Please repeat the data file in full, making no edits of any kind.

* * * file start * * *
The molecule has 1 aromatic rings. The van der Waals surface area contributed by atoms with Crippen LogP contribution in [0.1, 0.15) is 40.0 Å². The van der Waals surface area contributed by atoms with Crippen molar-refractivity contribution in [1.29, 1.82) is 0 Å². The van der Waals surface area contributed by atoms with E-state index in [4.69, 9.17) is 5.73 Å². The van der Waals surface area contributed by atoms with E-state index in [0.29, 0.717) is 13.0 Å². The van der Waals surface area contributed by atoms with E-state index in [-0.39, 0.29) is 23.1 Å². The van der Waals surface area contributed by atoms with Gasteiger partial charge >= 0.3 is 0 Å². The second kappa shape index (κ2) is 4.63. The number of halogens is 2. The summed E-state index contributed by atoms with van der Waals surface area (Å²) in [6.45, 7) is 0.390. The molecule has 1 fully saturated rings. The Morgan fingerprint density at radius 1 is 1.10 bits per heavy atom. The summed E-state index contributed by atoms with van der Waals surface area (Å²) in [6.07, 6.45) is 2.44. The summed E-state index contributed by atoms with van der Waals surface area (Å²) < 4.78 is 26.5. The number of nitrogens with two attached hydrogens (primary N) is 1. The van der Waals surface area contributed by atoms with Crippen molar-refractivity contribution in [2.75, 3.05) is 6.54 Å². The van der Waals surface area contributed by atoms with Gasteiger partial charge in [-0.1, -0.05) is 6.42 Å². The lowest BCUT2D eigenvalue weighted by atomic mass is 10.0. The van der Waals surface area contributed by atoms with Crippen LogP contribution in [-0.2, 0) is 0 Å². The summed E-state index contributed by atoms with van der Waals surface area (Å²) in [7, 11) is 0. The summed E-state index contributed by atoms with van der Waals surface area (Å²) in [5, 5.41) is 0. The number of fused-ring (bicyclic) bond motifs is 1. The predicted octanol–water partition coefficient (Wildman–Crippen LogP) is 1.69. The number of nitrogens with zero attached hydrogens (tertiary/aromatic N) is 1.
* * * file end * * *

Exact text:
The molecule has 1 aromatic rings. The van der Waals surface area contributed by atoms with Crippen LogP contribution in [0.1, 0.15) is 40.0 Å². The van der Waals surface area contributed by atoms with Crippen molar-refractivity contribution in [1.29, 1.82) is 0 Å². The van der Waals surface area contributed by atoms with E-state index in [4.69, 9.17) is 5.73 Å². The van der Waals surface area contributed by atoms with E-state index in [0.29, 0.717) is 13.0 Å². The van der Waals surface area contributed by atoms with E-state index in [-0.39, 0.29) is 23.1 Å². The van der Waals surface area contributed by atoms with Gasteiger partial charge >= 0.3 is 0 Å². The second kappa shape index (κ2) is 4.63. The number of halogens is 2. The summed E-state index contributed by atoms with van der Waals surface area (Å²) in [6.45, 7) is 0.390. The molecule has 1 fully saturated rings. The Morgan fingerprint density at radius 1 is 1.10 bits per heavy atom. The summed E-state index contributed by atoms with van der Waals surface area (Å²) in [6.07, 6.45) is 2.44. The summed E-state index contributed by atoms with van der Waals surface area (Å²) < 4.78 is 26.5. The number of nitrogens with two attached hydrogens (primary N) is 1. The van der Waals surface area contributed by atoms with Crippen molar-refractivity contribution in [2.75, 3.05) is 6.54 Å². The van der Waals surface area contributed by atoms with Gasteiger partial charge in [-0.1, -0.05) is 6.42 Å². The lowest BCUT2D eigenvalue weighted by atomic mass is 10.0. The van der Waals surface area contributed by atoms with Crippen LogP contribution in [-0.2, 0) is 0 Å². The summed E-state index contributed by atoms with van der Waals surface area (Å²) in [7, 11) is 0. The summed E-state index contributed by atoms with van der Waals surface area (Å²) in [5, 5.41) is 0. The number of fused-ring (bicyclic) bond motifs is 1. The predicted octanol–water partition coefficient (Wildman–Crippen LogP) is 1.69. The number of nitrogens with zero attached hydrogens (tertiary/aromatic N) is 1.